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Maternal and Child Health




Admissions requirements

A 200-level course from the same track.


The aim of the course is to provide insight into maternal and child health from conception onwards around the world. During this course causes of maternal mortality in low and middle income countries as well as high income countries will be discussed along with current interventions to solve these issues. In addition to this, pregnancy and pregnancy complications, cross cutting issues such as abortion or maternal child health services financing mechanisms for maternal child health services are discussed as a prerequisite for child health. Special attention will be given to building cultural competency when it comes to addressing maternal and child health outcomes (e.g. malnutrition, infant feeding practices, asthma and obesity).

Topics that will be covered are:

  • Causes of maternal and neonatal mortality and morbidity (from a biological, social, and health systems perspective)

  • Key elements of antenatal care, essential obstetric care, and post-natal/newborn care at facility and community levels and the evidence base supporting each of them

  • Life-course health research

  • Mechanisms to influence policy, as well as clinical and social behavior interventions aimed at reducing aimed at reducing maternal and newborn morbidity and mortality (interventions using socio-ecological approach)

  • Identifying the philosophy, cultural values, and social justice concepts associated with maternal child health and public health programs and services, including recognition of foreign aid programs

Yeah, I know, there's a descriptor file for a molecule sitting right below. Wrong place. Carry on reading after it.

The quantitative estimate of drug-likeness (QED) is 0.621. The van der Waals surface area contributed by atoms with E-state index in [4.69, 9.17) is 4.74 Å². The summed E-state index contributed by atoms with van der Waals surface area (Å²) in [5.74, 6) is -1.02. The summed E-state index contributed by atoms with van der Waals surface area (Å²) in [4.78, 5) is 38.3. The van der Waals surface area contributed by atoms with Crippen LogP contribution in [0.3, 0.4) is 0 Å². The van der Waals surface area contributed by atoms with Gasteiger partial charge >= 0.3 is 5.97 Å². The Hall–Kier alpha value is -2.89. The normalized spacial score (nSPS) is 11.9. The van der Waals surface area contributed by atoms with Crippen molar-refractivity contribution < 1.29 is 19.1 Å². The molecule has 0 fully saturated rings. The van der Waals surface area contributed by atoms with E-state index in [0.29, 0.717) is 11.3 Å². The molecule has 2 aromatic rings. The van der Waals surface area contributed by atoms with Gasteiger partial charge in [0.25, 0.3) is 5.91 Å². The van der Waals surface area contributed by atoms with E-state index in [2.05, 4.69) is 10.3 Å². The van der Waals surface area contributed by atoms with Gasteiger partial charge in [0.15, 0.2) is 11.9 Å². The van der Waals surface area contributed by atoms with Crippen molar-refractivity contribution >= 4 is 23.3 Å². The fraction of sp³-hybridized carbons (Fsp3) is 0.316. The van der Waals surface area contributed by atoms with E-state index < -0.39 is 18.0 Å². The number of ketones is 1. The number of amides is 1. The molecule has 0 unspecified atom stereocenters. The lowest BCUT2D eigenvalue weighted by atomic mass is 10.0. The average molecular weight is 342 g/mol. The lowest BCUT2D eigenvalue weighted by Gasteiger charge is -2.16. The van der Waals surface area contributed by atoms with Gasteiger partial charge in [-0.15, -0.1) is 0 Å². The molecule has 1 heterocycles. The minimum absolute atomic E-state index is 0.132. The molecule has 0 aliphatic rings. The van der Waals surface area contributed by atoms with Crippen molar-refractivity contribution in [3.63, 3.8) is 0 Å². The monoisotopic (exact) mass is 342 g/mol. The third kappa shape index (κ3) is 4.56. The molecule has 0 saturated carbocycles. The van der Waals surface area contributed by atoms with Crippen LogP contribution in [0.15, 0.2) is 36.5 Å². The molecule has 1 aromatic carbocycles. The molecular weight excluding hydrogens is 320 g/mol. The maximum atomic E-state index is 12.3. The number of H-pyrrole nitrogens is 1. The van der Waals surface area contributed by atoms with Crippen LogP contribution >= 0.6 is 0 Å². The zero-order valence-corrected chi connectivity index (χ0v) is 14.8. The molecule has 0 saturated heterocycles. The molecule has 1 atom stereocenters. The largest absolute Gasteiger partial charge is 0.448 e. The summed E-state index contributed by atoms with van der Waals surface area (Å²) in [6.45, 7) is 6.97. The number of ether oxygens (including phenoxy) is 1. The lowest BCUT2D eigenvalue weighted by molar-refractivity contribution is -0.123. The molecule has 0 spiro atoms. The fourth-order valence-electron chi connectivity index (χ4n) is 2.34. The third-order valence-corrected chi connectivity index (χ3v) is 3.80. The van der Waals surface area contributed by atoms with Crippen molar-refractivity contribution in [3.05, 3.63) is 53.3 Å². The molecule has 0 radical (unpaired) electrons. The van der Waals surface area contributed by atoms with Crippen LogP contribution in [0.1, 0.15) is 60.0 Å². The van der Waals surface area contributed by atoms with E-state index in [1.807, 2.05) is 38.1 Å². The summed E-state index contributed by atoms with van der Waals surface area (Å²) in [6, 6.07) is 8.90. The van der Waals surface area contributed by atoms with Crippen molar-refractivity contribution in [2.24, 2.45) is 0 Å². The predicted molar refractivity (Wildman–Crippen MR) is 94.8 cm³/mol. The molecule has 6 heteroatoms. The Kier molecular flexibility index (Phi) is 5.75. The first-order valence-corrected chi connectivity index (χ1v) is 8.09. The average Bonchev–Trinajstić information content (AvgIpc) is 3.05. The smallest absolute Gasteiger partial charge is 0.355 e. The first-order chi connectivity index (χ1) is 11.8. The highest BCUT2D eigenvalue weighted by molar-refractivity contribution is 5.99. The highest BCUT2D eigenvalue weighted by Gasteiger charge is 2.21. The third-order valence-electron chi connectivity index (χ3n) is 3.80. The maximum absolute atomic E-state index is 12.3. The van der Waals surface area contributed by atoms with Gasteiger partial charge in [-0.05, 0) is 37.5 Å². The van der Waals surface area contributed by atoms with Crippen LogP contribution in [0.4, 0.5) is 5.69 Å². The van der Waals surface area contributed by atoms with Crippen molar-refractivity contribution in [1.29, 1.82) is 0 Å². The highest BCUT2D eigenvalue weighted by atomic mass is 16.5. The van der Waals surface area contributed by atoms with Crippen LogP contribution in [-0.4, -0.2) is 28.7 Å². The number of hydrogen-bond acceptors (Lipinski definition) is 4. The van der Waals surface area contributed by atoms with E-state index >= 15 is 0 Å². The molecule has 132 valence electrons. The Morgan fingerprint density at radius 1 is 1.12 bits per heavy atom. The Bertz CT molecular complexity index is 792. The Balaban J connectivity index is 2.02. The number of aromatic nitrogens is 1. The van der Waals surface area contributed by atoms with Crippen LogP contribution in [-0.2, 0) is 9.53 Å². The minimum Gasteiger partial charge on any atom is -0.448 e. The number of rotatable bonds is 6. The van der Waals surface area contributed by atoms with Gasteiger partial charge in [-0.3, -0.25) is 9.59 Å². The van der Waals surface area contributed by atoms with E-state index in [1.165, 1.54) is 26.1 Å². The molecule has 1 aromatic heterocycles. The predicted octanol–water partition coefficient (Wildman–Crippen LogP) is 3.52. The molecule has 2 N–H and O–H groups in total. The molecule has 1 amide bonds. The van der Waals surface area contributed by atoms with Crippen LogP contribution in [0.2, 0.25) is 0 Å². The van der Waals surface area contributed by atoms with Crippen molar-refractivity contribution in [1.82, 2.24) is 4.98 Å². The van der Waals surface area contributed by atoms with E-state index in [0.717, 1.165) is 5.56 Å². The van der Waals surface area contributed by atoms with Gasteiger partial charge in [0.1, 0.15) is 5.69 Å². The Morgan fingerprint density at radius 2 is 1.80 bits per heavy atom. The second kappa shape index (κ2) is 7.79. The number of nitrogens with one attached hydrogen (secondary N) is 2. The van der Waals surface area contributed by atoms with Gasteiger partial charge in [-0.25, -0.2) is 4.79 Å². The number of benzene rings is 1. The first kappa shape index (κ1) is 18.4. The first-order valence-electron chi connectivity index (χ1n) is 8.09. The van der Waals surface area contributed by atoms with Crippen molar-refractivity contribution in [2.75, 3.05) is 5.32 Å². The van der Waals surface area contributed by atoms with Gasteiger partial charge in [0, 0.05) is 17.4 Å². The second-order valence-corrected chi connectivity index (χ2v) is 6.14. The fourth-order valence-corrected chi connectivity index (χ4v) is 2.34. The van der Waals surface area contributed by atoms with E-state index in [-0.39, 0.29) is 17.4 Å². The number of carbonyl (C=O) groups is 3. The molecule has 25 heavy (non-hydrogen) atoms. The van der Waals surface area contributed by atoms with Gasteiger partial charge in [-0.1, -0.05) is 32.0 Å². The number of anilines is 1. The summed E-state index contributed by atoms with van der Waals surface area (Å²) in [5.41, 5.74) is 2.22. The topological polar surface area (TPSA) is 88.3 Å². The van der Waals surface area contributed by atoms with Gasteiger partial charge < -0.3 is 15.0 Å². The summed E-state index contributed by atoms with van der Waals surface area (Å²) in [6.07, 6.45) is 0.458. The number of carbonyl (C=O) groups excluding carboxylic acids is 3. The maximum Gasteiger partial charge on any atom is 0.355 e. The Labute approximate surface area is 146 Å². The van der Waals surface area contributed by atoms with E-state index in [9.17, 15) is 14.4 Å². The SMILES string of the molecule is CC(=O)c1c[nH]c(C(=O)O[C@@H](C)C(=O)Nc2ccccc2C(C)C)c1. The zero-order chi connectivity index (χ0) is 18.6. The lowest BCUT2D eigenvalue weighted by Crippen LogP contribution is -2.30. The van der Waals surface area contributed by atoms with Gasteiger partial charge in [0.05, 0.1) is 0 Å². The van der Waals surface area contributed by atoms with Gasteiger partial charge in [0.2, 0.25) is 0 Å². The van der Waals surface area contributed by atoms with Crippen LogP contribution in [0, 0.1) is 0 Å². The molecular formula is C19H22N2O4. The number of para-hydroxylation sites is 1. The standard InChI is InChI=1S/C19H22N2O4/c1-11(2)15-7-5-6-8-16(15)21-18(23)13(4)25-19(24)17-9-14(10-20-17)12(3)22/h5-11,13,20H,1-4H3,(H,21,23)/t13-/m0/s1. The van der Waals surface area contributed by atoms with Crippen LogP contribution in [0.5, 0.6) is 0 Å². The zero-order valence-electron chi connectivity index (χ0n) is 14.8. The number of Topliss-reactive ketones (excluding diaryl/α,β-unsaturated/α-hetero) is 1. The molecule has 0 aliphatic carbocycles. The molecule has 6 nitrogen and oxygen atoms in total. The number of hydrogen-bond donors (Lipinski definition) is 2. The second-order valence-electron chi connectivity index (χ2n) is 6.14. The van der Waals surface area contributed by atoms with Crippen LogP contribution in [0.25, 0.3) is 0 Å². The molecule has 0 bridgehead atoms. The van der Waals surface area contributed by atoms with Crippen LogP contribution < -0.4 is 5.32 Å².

Course objectives

At the end of this course, students will be able to:

  • Define the main causes and consequences of maternal and neonatal morbidity and mortality.

  • Name the main causes and consequences of different types of malnutrition (incl. undernutrition and overnutrition) in children.

  • Explain socioeconomic differences in pre-, peri-, and postnatal health.

  • Identify how early life exposures shape cardiometabolic risk later in life.

  • Discuss how pregnancy can shape subsequent women’s health in different cultures

  • Develop a targeted intervention to tackle a specific maternal or child health issue.


Once available, timetables will be published here.

Mode of instruction

Case studies through student presentations


Individual assignments: Letter to the editor (15%)
Group assignment (30%)
Student presentations (20%)
In-class participation (7%)
written examination (25%)
Peer review (3%)


There will be a Blackboard site available for this course. Students will be enrolled at least one week before the start of classes.

Reading list

Subject to change:

  • Ehiri J (2009). Maternal and child health: global challenges, programs and policies.

  • Skolnik R (2008) Global Health. Chapter 9: Women’s Health.

  • Skolnik R (2008) Global Health. Chapter 10: Child Health.

  • Gibney MJ (2006) Public Health Nutrition. Chapter 16: Infant Feeding.

  • Gibney MJ (2006) Public Health Nutrition. Chapter 17: Adverse outcomes in pregnancy (folic acid).

  • Gibney MJ (2006) Public Health Nutrition. Chapter 18: Fetal programming.

  • Tzioumis E, Adair LS. Childhood dual burden of under- and overnutrition in low- and middle-income countries: a critical review. Food Nutr Bull. 2014 Jun;35(2):230-43.

  • Braveman P and Barclay C. Health disparities beginning in childhood. A Life course perspective. Pediatrics 2009;124:S163–S175

  • Braveman P et al. Measuring Socioeconomic Status/Position in Studies of Racial/Ethnic Disparities: Maternal and Infant Health. Public Health Reports.2001 Sep-Oct;116(5):449-63.


This course is open to LUC students and LUC exchange students. Registration is coordinated by the Curriculum Coordinator. Interested non-LUC students should contact


M.J. Cho, PhD